Who really benefits from “voluntourism”?

by Jamie Ballard

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As the summer draws nearer, students are beginning to solidify summer plans. Some will work, some are gearing up for summer courses and some are making a firm commitment to daytime television and poolside lounging.

Some students choose to spend their time a little differently by volunteering overseas, working to build schools or playing with children at orphanages in underdeveloped countries. This “voluntourism” seems to be a noble way to spend a summer changing the world, but is it actually benefitting the people in the developing communities? Or is it simply allowing Westerners to pat themselves on the back and post Facebook photos of their “life-changing” week in Cambodia?

Let it be said that any altruistic action is better than apathy, and most people who choose to volunteer truly have good intentions. However, there are a lot of problems with the way the voluntourism industry functions.

First and foremost, many of these trips address the volunteer’s desire to feel like he or she is making a difference rather than addressing the actual needs of the community. [quote]Thanks to this misguided motive, many impoverished communities are being oversaturated with volunteers who don’t necessarily have the skills or the time to actually make improvements.[/quote]

Think about it: Do most citizens possess the construction skills necessary to build a large structure such as a school? Do they have the ability to teach children effectively? Do they know enough about the cultural, political and economic climate of the country they’re going to? Oftentimes, the answer is no. Because the progress made on such projects is extremely slow or more likely nonexistent, this allows the organization to continue sending volunteers, who sometimes pay the organization thousands of dollars for placement. Volunteers who aren’t helpful to the project aren’t merely harmless, but often unintentionally injurious.

What’s more, there can be detrimental psychological effects to both the volunteers and those being served. Imagine being an orphaned child in a developing nation. You likely already feel some sense of abandonment, and then here come the Westerners, who want to play and take pictures with you—but only for a few days before they leave. There’s no sense of stability as these people cycle in and out, using these confused children as props.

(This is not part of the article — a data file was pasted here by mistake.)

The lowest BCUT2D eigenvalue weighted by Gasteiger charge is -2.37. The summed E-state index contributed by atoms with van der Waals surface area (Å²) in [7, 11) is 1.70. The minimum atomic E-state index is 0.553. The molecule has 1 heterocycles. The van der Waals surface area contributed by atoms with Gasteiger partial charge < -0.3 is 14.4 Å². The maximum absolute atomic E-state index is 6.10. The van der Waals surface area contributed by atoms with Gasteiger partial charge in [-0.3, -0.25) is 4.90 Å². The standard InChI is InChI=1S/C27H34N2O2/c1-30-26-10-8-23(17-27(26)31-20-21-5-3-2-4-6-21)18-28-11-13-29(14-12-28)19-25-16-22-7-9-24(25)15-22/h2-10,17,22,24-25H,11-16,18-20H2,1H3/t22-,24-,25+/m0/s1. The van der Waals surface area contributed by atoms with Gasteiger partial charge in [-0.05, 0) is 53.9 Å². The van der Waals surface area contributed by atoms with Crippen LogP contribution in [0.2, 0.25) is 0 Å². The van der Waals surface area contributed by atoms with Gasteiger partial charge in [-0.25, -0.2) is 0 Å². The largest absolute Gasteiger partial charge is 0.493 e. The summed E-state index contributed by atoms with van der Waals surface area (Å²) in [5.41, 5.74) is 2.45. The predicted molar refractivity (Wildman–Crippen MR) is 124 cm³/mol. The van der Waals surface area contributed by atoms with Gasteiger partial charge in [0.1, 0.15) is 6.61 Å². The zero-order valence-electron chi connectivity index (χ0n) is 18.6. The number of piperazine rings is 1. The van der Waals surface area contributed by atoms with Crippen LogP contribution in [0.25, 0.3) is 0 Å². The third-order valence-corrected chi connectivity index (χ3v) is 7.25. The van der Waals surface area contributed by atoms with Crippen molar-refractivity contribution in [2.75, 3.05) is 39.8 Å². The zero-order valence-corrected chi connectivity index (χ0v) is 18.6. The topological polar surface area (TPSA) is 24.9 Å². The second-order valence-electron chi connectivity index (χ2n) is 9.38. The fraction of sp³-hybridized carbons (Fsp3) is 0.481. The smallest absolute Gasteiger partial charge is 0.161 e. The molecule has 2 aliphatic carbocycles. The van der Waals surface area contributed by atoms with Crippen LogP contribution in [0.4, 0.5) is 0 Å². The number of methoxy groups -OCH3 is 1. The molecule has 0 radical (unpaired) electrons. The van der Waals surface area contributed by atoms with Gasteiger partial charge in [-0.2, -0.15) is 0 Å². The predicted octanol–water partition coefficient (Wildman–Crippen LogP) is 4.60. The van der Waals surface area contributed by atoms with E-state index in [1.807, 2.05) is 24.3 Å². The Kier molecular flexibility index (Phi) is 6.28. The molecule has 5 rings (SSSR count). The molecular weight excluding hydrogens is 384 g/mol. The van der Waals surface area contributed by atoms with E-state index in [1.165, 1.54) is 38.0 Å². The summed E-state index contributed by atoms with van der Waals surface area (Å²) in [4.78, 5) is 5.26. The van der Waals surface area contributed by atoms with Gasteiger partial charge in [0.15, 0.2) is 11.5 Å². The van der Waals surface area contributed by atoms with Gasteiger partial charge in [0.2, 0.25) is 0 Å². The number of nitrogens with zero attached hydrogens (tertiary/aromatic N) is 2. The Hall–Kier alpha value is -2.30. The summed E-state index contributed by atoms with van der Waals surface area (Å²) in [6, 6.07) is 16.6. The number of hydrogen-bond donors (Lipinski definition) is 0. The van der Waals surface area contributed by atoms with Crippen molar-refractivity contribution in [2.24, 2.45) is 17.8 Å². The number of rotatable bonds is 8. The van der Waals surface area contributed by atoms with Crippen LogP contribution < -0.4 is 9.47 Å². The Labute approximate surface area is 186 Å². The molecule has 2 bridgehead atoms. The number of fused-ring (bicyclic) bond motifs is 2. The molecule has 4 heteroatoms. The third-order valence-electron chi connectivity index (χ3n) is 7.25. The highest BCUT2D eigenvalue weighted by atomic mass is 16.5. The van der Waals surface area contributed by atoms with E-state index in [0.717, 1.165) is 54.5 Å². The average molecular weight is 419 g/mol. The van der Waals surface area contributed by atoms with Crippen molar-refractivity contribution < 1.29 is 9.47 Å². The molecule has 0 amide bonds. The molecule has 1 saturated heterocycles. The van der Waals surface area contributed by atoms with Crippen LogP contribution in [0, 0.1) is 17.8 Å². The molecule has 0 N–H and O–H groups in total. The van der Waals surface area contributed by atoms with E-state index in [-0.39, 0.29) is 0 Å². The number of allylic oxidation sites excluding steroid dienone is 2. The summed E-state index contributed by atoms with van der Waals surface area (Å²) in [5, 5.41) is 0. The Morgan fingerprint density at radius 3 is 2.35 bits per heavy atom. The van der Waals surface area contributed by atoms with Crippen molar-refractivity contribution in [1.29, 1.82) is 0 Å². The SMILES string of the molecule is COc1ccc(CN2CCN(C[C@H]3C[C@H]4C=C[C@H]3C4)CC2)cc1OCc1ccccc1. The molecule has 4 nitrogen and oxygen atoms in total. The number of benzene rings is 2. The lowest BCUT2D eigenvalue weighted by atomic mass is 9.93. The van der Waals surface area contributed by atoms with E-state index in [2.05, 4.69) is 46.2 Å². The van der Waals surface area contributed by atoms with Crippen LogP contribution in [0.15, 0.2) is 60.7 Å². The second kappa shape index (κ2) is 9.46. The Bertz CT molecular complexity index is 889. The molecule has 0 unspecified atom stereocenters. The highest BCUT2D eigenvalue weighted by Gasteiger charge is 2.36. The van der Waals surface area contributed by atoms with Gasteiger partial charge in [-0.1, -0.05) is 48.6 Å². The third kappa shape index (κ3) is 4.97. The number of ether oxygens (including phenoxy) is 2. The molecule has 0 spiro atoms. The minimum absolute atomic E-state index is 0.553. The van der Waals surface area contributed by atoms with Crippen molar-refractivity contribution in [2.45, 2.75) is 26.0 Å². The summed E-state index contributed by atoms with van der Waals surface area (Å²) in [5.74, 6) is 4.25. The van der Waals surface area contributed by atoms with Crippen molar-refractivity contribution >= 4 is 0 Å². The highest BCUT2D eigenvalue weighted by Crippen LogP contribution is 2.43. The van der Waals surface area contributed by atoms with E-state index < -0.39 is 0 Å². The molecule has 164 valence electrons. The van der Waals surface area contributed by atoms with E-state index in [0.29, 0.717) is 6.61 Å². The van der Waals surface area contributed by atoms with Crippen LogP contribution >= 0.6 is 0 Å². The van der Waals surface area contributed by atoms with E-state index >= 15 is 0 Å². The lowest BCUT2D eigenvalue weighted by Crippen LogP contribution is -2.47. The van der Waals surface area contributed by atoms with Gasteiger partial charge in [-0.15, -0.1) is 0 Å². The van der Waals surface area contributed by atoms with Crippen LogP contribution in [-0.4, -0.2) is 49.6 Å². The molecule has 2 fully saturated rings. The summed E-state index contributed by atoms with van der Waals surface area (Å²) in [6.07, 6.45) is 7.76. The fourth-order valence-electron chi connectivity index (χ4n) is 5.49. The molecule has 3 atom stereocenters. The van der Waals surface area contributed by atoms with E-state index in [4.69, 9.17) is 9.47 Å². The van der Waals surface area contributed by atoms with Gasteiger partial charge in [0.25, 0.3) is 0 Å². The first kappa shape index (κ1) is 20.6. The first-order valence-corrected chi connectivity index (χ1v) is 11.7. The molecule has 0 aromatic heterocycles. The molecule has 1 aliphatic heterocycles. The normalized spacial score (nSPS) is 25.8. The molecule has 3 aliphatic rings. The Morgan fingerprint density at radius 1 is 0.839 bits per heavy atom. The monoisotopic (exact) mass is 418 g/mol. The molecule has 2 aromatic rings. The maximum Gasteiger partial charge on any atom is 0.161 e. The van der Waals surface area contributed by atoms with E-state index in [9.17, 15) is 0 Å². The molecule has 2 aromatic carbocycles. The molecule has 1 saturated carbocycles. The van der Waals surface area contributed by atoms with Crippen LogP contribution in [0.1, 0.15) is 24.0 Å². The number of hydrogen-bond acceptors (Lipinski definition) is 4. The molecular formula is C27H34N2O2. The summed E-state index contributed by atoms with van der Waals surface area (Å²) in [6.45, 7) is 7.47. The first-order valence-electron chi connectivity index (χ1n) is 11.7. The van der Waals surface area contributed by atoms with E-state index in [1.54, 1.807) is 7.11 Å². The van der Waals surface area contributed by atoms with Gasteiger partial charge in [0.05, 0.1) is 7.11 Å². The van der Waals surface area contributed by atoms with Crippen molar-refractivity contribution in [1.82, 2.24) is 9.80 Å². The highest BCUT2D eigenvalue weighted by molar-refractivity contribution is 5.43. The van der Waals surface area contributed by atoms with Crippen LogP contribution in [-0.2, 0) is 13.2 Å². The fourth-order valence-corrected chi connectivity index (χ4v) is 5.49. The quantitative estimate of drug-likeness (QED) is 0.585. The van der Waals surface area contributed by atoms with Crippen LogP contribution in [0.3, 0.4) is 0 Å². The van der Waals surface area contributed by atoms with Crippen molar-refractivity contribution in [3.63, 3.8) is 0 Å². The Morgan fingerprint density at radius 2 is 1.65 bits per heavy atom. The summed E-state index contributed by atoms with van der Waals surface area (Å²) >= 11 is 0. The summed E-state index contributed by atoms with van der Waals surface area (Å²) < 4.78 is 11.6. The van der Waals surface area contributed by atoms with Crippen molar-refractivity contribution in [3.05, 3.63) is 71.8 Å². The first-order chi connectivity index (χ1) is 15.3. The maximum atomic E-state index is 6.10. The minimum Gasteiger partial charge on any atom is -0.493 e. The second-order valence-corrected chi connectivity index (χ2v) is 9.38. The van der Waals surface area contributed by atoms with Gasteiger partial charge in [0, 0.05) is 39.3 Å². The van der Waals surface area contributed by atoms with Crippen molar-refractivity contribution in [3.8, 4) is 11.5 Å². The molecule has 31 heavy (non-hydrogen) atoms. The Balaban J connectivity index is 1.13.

As mentioned prior, quite often the work being done by volunteers is largely futile. So young do-gooders who want to set out and change the world may return from their trips feeling disillusioned and guilty, depressed that they haven’t truly made a difference.

There’s also an uncomfortable dynamic between the volunteers and those they serve. Volunteers take on a brief “white knight” role, while the served are extremely grateful recipients.  This can lead to a vaguely condescending relationship between giver and recipient, not to mention one that allows the volunteer to become self-congratulatory rather than focusing on genuine help.

[quote]Genuine help is utilizing the skills available to impart a real and permanent solution.[/quote] It means that we send people with experience in construction to build schools, send those with a background in education to teach, and send those with medical knowledge to treat illnesses. It means that we demand a long-term plan from the organization sending volunteers, and we make sure it’s a realistic plan at that.

If you’re committed to travelling as part of your volunteer efforts, make sure to research where and how your skills might best be used. Be realistic about what you can offer, and make sure the organization you choose has a concrete plan and a timeline for progress. Another option is travelling without volunteering, and stimulating the local economy with your tourism dollars, allowing for more self-sufficiency on the part of the residents of the country.

Genuinely helping developing countries may not (and probably doesn’t) involve a visit to a foreign country. Organizations such as UNICEF and the American Red Cross need volunteers in the U.S., to organize fundraisers, raise awareness and perform other critical functions. Sure, it might not make for a striking Facebook album, but you’ll actually be helping the cause instead of merely creating an illusion.

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